Muslih A’ta Wafi lives with his wife and seven children on the ground floor of a threestorey house in one of the lowest points of Khan Younis city. “In preparation for the 2018 winter season, we added another layer to the floor to raise it and prevent flooding,” said Muslih. “Unfortunately, this only prevented light rain from flooding the house, but whenever it rained heavily, our home flooded with a mix of sewage and rainwater. Last year, we lost most of our furniture.”
For Sahar Al Nabaheen, the lack of access to regular, high-quality family planning information and services has all but defined her life. At 31, she lives with her husband and their six children in Al Bureij Camp, Middle Area Gaza. Three of Sahar’s pregnancies were unplanned due to a lack of available contraceptives. With her and her husband unable to find work, her family of eight are living on no income.
An oPt Humanitarian Fund success story: Ahmed Badawi is a 48-year-old farmer, who provides for his wife and nine children. The family owns about two acres of land, located 400 metres from Israel’s perimeter fence with Gaza, in the Ash Shuja’iyeh of the Gaza Strip. For many years, Israel has restricted the access of Palestinians to areas near the fence, undermining farming. In addition, since 30 March 2018, Palestinians have been demonstrating there, on an almost-weekly basis, as part of the ‘Great March of Return’ (GMR), causing damage to crops in the process.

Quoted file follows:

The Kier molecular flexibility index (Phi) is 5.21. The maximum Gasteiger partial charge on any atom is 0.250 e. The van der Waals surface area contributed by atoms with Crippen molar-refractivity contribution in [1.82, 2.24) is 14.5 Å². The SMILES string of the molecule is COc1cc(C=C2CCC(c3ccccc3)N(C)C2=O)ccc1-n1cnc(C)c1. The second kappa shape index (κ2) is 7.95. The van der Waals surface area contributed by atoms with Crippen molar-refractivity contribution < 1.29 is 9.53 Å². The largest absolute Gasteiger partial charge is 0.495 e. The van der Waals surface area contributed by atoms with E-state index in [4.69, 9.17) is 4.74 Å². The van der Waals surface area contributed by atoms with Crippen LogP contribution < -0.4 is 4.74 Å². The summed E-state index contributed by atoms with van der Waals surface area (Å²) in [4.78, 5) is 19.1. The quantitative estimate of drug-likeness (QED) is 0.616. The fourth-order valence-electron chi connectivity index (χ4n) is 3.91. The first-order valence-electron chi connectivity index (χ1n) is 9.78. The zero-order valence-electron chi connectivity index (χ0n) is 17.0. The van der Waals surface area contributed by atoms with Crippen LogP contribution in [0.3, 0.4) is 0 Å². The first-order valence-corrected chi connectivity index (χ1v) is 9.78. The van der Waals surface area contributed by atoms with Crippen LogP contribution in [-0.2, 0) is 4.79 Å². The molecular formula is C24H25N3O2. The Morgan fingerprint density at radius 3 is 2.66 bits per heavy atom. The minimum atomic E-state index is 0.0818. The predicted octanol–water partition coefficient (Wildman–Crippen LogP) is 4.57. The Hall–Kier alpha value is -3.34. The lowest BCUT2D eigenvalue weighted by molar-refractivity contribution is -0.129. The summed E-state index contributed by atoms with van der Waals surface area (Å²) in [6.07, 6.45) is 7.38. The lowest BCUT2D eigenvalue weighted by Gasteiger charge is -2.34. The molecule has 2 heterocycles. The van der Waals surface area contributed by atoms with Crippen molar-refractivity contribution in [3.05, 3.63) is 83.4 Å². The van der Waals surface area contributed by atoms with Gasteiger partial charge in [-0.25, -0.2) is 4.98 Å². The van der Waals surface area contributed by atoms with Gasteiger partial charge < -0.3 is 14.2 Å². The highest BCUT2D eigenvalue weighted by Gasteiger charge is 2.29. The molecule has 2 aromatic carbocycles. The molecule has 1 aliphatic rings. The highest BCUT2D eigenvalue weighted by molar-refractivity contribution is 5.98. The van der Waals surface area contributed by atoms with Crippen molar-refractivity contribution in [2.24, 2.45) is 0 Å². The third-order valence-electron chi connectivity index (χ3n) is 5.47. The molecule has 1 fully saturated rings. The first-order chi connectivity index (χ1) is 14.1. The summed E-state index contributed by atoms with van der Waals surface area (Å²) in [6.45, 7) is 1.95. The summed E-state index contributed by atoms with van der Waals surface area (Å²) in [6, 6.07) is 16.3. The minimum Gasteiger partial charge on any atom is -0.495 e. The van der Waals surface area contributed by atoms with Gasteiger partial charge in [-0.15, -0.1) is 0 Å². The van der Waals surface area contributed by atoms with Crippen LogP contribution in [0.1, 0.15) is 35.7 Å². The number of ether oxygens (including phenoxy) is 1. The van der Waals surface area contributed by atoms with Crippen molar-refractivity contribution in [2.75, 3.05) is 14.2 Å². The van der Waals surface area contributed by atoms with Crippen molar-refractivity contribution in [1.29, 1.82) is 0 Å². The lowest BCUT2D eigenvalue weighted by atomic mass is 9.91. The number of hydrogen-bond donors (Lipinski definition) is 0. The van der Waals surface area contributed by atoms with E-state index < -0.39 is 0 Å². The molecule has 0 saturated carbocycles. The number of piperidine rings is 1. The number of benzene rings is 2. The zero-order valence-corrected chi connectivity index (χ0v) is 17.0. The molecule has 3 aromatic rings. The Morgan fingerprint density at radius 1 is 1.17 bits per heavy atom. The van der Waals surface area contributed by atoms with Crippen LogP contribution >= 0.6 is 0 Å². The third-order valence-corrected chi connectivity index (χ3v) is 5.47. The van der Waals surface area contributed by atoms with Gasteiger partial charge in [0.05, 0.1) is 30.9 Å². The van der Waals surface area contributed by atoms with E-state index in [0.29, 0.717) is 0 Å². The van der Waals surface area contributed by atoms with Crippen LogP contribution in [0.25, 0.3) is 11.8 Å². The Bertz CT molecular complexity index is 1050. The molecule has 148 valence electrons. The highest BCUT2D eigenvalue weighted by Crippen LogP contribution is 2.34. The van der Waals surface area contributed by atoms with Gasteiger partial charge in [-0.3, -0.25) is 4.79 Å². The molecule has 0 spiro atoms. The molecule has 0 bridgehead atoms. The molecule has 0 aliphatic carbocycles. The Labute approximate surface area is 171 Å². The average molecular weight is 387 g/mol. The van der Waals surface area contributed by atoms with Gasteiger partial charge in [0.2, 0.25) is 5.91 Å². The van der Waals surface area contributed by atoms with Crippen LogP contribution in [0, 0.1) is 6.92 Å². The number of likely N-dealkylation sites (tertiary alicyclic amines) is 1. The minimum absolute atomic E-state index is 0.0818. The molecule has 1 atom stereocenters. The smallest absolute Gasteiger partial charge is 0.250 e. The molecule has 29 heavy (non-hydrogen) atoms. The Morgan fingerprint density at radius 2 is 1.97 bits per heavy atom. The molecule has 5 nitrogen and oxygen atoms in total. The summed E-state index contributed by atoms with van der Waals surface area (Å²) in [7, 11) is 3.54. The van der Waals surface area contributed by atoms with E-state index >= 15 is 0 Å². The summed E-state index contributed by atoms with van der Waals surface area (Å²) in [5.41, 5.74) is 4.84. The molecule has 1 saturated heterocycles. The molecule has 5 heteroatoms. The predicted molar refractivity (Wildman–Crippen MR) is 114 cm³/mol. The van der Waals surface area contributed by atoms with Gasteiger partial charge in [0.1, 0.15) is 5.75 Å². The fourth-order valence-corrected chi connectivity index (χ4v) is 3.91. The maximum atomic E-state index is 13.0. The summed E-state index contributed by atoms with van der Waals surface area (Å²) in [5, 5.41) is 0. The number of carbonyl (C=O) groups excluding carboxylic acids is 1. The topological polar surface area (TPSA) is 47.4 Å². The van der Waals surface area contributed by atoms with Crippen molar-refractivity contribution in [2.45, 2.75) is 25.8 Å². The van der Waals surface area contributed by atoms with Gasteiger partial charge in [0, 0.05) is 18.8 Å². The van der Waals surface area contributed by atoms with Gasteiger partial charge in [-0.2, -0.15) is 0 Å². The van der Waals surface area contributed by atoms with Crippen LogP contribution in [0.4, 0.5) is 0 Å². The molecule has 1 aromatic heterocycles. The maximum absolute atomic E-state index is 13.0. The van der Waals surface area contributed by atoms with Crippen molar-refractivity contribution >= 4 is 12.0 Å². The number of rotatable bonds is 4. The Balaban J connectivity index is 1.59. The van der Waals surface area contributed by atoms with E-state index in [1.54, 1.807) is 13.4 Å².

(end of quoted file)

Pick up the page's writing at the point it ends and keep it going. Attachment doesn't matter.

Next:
In Gaza, severe limb injuries caused by live ammunition have created a substantial burden on the already overstrained health system. Between 30 March 2018 and 31 July 2019, more than 8,000 Palestinians have been injured by live ammunition by Israeli forces during the “Great March of Return” (GMR) demonstrations along the fence between Gaza and Israel. According to the oPt Health Cluster, 87 per cent of these are limb injuries, with injuries to the abdomen and pelvis accounting for approximately five per cent.
The increase in electricity supply in the Gaza Strip since October 2018 has improved the delivery of water and sanitation services, while reducing expenditure on fuel for back-up generators for households and businesses. This increase has also reduced the need for the emergency fuel provided by the UN to avert the collapse of key service providers.
UNRWA, in partnership with UNICEF and with the support of the European Union, has concluded the “Keeping Kids Active” (KKA) project in Gaza. Over five weeks, from 29 June to 1 August, KKA reached approximately 100,000 children throughout Gaza, providing recreational activities, psychosocial assistance, and referrals to more specialized mental health services, where needed.